Everyone’s heard of Cabo and Cancun, but Mexico has more. So much more! Here are some of the lesser-known gems in this wonderful country – and each one of them could be worth a week-long trip in itself.
● Huatulco: Or, in other words, a beachgoer’s paradise. This charming town near Oaxaca is a wonderful place to spend a week on the beach. And it’s one of Mexico’s most forward-thinking destinations, loaded with rules to protect the environment and preserve the ambiance. Buildings cannot be more than six stories tall, and the wonderful, lush surroundings are mostly untouched.
● Punta Mita: Just sixteen kilometres north of Puerto Vallarta, you’ll feel like you’ve entered into another world. And a world loaded with glam! From vacation rentals to high-end hotels like the Four Seasons, golf courses, and private beaches, here you’ll be able to lay down for a week and truly relax.
● Guanajuato: If you Instagram a picture of yourself standing in this central Mexican city, before a hill piled with houses in every color – vibrant and bright like the feathers of tropical birds – your followers will be convinced that you hacked into Photoshop. And you might have trouble believing this place yourself. Listed as a UNESCO World Heritage site, this Guanajuato is a kaleidoscope in every sense of the word: from the bustling plazas to the lovely Mercado Hidalgo, where you can buy authentic souvenirs aplenty. Don’t miss the city’s famed underground streets and tunnels, which you can explore on a walking tour or at your own leisure.
● San Miguel de Allende: Visit this wonderful mountain city, part of the state of Guanajuato, and ninety kilometres east of the city of that name. Walking the cobblestoned streets, it will feel like you’ve stepped back in time. And there’s history here for sure: from the days when this was a stopover point for transporting silver out of the mountain mines, to when it fell into disuse, until it was revived by a Chicago native who transformed it into the artist’s and expat’s hub that it is today.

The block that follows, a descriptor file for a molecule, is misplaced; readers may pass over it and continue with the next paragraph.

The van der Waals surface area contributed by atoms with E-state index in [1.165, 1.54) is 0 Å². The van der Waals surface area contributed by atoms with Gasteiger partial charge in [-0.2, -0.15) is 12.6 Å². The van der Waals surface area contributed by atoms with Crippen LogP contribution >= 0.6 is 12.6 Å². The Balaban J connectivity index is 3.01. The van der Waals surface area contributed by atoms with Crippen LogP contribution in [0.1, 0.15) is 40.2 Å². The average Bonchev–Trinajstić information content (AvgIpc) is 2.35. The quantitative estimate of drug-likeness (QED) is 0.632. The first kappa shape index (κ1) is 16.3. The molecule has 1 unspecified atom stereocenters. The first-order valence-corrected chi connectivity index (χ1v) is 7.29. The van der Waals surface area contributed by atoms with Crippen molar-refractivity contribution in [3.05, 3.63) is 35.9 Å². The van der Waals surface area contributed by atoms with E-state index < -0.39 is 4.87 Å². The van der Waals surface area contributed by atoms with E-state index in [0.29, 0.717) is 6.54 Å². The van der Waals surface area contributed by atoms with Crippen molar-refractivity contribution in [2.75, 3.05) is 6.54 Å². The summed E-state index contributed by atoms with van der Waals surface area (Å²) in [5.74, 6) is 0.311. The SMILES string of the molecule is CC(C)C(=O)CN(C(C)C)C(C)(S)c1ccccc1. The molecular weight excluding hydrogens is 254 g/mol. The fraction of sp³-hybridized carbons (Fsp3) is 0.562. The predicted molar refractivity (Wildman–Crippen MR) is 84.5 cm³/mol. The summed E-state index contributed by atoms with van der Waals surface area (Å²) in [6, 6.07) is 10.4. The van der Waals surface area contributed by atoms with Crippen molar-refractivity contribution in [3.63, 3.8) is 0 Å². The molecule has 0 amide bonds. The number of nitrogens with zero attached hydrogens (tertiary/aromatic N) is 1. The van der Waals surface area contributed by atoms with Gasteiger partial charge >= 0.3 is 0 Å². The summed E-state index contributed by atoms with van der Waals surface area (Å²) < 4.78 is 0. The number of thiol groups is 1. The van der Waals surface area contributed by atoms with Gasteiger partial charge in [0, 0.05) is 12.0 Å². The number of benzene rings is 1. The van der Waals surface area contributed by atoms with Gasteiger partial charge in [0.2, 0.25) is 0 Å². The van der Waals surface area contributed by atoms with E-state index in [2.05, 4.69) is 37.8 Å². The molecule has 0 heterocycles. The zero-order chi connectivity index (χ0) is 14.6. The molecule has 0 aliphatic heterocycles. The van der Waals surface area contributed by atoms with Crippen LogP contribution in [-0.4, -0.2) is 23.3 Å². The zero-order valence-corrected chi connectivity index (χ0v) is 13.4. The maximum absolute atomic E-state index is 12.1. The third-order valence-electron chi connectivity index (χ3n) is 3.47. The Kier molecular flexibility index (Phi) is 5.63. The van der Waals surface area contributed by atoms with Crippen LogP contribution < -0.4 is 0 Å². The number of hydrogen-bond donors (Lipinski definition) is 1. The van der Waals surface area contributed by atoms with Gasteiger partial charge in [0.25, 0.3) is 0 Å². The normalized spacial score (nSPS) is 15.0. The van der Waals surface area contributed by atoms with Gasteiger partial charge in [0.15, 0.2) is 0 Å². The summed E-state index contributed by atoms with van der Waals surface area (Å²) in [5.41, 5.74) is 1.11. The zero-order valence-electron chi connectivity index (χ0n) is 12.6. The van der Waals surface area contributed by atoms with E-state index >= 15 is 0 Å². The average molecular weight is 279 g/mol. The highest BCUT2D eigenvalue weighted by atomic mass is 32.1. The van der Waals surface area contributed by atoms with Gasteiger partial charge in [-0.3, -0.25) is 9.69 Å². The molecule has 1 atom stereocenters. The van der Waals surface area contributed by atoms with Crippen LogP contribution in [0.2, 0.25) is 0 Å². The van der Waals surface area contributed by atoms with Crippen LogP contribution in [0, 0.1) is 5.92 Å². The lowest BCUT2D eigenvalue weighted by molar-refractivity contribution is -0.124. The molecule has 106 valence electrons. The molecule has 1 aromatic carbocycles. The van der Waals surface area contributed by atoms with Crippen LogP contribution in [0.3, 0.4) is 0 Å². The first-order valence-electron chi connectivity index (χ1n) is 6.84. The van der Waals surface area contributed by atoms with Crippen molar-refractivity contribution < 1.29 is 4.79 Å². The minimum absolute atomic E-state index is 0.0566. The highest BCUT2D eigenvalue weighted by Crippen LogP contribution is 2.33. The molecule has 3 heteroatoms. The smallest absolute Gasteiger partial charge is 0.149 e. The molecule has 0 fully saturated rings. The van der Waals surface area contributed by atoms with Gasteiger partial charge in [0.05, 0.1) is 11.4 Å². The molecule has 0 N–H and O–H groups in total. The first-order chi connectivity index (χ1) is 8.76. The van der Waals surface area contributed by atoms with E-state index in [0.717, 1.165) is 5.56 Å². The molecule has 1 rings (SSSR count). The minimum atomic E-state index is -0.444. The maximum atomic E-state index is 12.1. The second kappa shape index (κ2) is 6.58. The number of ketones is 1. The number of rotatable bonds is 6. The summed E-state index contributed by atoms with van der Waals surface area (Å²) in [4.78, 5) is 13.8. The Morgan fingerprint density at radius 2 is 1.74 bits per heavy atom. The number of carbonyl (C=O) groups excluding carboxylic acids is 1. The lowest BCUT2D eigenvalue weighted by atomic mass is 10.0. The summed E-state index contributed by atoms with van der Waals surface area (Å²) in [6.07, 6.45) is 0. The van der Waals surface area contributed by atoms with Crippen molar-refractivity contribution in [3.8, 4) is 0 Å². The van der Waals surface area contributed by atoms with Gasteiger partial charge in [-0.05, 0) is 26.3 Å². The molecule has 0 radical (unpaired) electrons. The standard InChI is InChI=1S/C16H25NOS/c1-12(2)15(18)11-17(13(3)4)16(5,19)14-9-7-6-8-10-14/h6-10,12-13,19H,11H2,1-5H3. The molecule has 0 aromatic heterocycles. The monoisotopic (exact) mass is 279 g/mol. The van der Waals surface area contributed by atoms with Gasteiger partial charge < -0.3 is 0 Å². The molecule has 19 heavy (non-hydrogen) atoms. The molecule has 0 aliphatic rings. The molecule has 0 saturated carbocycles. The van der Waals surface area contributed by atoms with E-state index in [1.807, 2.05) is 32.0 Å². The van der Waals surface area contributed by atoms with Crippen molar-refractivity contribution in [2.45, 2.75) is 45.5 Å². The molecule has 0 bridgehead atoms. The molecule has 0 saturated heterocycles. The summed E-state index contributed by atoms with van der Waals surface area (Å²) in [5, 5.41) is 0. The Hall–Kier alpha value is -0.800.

● Zacatecas: Also in Mexico’s centre, this wonderful, colonial city is a must for history lovers – or anyone who wants to see how the real Mexico is, away from the crowds. The city got its start as a silver mining hotspot – and some of the old mines have become museums today. There’s also a nearby hill, the Cerro de la Bufa, where you can ride a cable car to the top and be rewarded with sweeping vistas of the city below.
● Mérida: The capital of the Yucatán is sadly overlooked as a tourist destination, with everyone flocking to Cancún and missing out on the wonderful history here. But everything you can do from Cancún – Mayan ruins or pristine beaches – you can do from Mérida. And then some! Wander the Paseo de Montejo, lined with stone mansions, and get a sense of the colonial times at the Sunday Market. Then wrap up the day in one of a dozen quaint boutique hotels
Mexico is – if nothing else – huge. And unlike a lot of the world’s biggest countries (Russia, Canada, and the USA – because of Alaska) it’s not just a frozen wasteland. Pretty much every part of the country is inhabited, and pretty much every part of the country has things going on. In fact, a trip to Mexico without a guide wouldn’t just be foolish – because you’d miss out on so much – it would be downright intimidating!
The best way to see Mexico is – simply – to make more than one trip. Pick one or two places off of this list that sound nice – and limit your touring to them. Actually find time to relax during your vacation, instead of always running around. Trust that this warm, wonderful country will be calling you back, and that you’ll return.
That said, here are the top, must-see spots for your many visits to Mexico:
1. Puerto Vallarta There’s a lot more here than the wonderful Pacific Ocean. There’s wonderful, authentic regional food. Tequila tastings, even. Check out the landmarks, like Los Arcos and the Church of Our Lady of Guadalupe – all of which make for wonderful photo-ops. And then there’s the ocean. There are wonderful beaches – rivalling any in Cancún. Or head to the shore for a cruise to one of the nearby islands, or a whale watching tour.
2. Cozumel This island is a famous stopping point for Caribbean cruises – but it’s a great trip from the mainland, too. The highlights are the wonderful reefs that surround this Caribbean jewel, around which there are wonderful spots for snorkel and scuba. The marine life that you’ll see is unbelievable. 3. Cancún, Tulum, and the Playa del Carmen This whole beach – from Cancún to Tulum – is worth a stay of a week, or maybe even a month. The sand is spotlessly white, and coconut palms abound. After all, this is the Caribbean! The Caribbean coast – and the Yucatán Peninsula – is a wonderland of pristine beaches and beautiful jungles, mystical Mayan ruins and sinkholes filled with water where you can plunge in for a swim. Even if you visit nowhere else in the country – Cancún is a must-see!